Finding support online
I was in the car with my Dad one day and I distinctly remember saying to him ‘Dad, I’m the only person in the world with this aren’t I’. That is how I truly felt. He told me ‘No, absolutely not’. I hadn’t wanted to reach out and join IC social media support groups because it felt like I was making it more real by doing this, but I decided I needed to reach out and find others. I joined the Chronic UTI Women’s support group on Facebook back in 2012 when it had only 30 members and at the time was an IC support group (though much more open and accepting than others, as the focus was on finding different treatments). I started to actively post and spent all my time researching, I was so desperate.
After a while, the focus of the group changed and those people still active in the group started to post about bacterial bladder biofilm infections and intracellular UTIs.
Chronic UTI specialists who listened
After about a year or so, my father and I found an answer with a couple of members who started to post about Dr Catriona Anderson at Focus Medical Clinic. We began to learn more and more about chronic UTI, bacterial biofilms and how the bacteria in a UTI have the ability to embed themselves into the bladder wall making them resistant to antibiotics.
I realised all the science made sense, having read research published by Scott Hultgren, Alan Wolfe and Linda Brubaker, all researchers and clinicians based in the US looking at these types of infections and the urinary microbiome. I booked an appointment with Dr Anderson, who made sense of everything for the first time.
Her knowledge of bacteria was amazing; how they affect the bladder, even the symptoms I described meant that she was able to explain how certain bacterial families lead to these symptoms.
More importantly, the fact that she spent well over 1.5 hours with me at my first and subsequent appointments made me feel that I was working with someone who wanted to educate me, meet me half way to help treat me and not just get me out of her consulting rooms after 30 minutes and present me with a large bill. After being told by top urologists ‘I was a mystery’ and ‘go back to uni and you will forget about it’, this was so refreshing and reassuring.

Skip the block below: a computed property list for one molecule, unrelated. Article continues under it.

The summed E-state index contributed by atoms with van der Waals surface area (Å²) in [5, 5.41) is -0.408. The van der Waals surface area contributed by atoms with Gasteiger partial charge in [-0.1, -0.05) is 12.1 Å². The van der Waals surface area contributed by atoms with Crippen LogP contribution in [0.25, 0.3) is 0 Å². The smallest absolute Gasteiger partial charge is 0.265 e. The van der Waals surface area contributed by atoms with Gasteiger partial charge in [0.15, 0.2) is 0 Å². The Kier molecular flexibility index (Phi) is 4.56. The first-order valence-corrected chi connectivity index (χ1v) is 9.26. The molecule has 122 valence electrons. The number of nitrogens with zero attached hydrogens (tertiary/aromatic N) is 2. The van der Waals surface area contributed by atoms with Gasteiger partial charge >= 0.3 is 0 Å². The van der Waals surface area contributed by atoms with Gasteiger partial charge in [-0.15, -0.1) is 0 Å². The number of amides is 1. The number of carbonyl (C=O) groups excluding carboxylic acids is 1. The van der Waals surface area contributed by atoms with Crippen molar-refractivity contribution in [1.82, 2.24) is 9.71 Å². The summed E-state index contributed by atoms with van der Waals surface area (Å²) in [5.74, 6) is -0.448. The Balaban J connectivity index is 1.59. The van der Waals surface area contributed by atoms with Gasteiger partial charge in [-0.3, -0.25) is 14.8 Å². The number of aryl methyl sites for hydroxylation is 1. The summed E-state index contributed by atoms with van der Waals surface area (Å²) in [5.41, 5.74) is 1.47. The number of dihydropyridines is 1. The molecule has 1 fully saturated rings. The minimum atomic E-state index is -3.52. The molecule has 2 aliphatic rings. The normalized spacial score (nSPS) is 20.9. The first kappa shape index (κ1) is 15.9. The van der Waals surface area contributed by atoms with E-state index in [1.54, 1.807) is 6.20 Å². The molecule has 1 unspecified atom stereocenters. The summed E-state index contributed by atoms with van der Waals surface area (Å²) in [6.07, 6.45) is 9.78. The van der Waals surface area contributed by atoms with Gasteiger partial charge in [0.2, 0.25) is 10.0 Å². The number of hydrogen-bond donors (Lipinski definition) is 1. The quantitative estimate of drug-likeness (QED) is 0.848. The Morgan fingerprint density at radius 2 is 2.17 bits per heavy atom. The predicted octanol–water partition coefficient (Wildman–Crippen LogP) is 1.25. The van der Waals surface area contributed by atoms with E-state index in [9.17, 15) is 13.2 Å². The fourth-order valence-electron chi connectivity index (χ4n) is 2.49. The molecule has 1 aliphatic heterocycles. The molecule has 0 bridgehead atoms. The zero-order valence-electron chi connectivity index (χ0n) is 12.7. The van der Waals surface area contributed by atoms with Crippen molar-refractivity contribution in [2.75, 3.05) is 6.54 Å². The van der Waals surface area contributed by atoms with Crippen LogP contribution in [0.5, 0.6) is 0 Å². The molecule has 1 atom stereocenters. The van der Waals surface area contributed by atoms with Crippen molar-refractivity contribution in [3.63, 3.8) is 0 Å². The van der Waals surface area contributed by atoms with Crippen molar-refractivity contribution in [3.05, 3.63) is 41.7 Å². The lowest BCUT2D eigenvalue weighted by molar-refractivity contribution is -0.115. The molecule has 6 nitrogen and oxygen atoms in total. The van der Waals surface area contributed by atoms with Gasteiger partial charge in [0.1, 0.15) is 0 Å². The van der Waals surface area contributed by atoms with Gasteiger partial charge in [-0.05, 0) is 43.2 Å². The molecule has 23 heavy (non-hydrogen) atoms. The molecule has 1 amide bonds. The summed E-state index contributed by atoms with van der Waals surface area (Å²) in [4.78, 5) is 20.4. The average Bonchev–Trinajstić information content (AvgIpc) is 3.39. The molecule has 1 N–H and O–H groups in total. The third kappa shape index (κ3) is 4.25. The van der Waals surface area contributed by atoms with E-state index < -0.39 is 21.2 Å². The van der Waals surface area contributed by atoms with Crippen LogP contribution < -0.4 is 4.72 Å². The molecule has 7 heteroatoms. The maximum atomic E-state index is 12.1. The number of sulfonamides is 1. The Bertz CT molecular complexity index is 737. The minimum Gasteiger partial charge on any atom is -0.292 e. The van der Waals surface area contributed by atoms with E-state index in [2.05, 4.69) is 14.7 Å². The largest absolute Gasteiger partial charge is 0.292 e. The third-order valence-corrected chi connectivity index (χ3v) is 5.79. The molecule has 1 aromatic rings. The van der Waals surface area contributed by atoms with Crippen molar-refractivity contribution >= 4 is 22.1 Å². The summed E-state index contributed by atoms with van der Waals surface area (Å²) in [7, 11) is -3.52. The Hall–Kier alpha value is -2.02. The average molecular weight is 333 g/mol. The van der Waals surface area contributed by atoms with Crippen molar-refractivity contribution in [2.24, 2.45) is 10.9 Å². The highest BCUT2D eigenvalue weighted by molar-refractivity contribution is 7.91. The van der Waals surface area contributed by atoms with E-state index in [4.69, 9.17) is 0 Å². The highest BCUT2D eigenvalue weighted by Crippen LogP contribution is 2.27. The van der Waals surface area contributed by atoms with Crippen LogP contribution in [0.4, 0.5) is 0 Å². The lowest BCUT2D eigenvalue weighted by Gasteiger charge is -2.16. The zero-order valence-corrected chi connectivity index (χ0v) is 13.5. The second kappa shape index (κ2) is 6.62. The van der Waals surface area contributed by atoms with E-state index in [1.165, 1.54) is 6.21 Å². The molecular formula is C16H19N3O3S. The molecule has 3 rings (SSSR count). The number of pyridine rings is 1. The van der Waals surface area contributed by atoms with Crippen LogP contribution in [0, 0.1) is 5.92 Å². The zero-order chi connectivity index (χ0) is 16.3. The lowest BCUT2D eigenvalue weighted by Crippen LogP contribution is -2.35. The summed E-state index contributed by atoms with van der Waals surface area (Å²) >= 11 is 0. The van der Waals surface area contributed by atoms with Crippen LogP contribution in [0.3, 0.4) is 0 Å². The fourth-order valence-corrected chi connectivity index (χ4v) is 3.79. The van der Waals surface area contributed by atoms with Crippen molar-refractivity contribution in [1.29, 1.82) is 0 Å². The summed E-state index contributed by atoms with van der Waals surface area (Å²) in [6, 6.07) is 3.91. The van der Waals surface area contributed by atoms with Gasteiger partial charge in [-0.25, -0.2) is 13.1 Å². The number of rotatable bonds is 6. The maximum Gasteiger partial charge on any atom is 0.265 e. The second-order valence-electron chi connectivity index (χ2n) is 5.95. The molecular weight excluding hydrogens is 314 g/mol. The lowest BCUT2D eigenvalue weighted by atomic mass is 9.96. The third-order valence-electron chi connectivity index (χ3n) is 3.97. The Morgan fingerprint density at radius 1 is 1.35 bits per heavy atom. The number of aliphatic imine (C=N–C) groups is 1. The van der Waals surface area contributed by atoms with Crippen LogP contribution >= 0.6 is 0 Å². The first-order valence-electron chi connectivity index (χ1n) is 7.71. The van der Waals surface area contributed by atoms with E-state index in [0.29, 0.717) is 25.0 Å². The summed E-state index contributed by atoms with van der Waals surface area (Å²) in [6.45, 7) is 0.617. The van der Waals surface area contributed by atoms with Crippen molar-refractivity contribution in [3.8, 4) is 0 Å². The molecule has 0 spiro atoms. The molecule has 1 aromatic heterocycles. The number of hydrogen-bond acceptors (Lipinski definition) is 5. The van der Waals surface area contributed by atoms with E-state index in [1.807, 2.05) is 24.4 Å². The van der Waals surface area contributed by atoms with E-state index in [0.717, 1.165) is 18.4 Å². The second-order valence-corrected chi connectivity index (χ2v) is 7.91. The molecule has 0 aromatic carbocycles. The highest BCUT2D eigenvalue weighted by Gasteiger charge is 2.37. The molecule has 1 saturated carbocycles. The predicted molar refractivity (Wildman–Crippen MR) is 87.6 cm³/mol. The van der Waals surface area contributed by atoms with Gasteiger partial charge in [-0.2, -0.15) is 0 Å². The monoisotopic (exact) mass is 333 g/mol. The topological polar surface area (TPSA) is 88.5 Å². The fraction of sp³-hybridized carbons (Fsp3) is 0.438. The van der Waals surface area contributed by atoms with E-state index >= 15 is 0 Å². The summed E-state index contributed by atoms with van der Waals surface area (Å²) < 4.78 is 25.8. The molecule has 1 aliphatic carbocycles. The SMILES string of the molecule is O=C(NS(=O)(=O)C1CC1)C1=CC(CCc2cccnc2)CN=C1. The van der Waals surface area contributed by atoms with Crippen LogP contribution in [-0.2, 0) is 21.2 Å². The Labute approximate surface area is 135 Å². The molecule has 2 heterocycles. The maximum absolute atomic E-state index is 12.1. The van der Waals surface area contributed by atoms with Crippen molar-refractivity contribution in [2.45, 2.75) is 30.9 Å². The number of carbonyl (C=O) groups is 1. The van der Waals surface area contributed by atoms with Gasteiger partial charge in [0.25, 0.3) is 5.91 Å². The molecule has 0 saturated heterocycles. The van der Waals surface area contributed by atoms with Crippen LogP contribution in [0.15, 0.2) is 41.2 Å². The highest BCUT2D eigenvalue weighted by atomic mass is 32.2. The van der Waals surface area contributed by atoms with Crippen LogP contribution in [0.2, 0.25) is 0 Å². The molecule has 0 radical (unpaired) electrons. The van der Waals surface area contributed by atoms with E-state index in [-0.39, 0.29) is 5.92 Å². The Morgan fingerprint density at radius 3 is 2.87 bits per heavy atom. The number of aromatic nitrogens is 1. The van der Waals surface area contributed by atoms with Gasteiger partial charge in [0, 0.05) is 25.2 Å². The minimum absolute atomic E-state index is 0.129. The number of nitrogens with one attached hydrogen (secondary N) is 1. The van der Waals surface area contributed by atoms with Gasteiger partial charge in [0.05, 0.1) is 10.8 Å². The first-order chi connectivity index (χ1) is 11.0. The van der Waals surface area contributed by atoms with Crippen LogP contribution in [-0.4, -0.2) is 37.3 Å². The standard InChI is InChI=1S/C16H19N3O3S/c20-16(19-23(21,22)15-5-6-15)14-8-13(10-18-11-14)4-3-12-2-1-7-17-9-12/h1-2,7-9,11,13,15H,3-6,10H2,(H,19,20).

After my appointment, we organised a broth culture. Dr Anderson explained that a broth culture more accurately represents the growing conditions of bacteria and or fungi. Her lab place the urine into a Trypticase Soy Broth (TSB) for 3-6 days instead of being placed directly onto an agar plate or petri dish for incubation. One critical point is that the temperature for the broth mixture is closely controlled which allows the microbes in the urine to evolve as they would in the body. The urine is incubated at 35 degrees celsius until growth appears. If no growth is found in three days the sample is left for up to another three days. After the broth process the bacteria are placed onto agar plates and incubated again at 35 degrees celsius for about 24 hours or until significant bacteria and/or fungal anaerobes emerge on the plate. Once the infecting bacteria are identified, an ABST (Antibiotic Sensitivity Test) on them is carried out so that she can see which antibiotics are sensitive or resistant to the bacteria identified.
After I had submitted my first broth culture, Dr Anderson followed up with me to advise she had found the following bacteria, Klebsiella, Proteus, E-coli, Enterococcus, Staphylococcus aureus and Staphylococcus epidermis in my urine and she decided to start me on the antibiotic Cephalexin for a month. We would do a broth culture every other month and I would try the antibiotic suggested from the results for a month to see if I had any relief in symptoms, though for me this didn’t happen. We tried a few different combinations as well as some natural supplements such as oil of oregano, D-mannose powder and colloidal silver.
Unfortunately just over a year into treatment, Dr Anderson had to close her clinic for a couple of years and wasn’t able to continue to clinically support me. This was really difficult for me as we were working so hard together to try to get on top of my symptoms but the Chronic UTI support group I helped to admin also contained members not only in treatment with Dr Anderson but also Professor James Malone-Lee. At the time, his NHS clinic was not open to new patients and therefore I booked an appointment with him in the winter of 2017 to see him privately. When a patient with Dr Anderson, I had only taken antibiotics for a month or so each time as I was so worried about side effects but in seeing Prof ML, I realised that I had to give the medication longer to see if things would improve. This was a big step for me and having the ability to connect with others in treatment with Prof M-L meant I could see how people were doing in their treatment regimes after several months of treatment on the same unchanged antibiotic regime.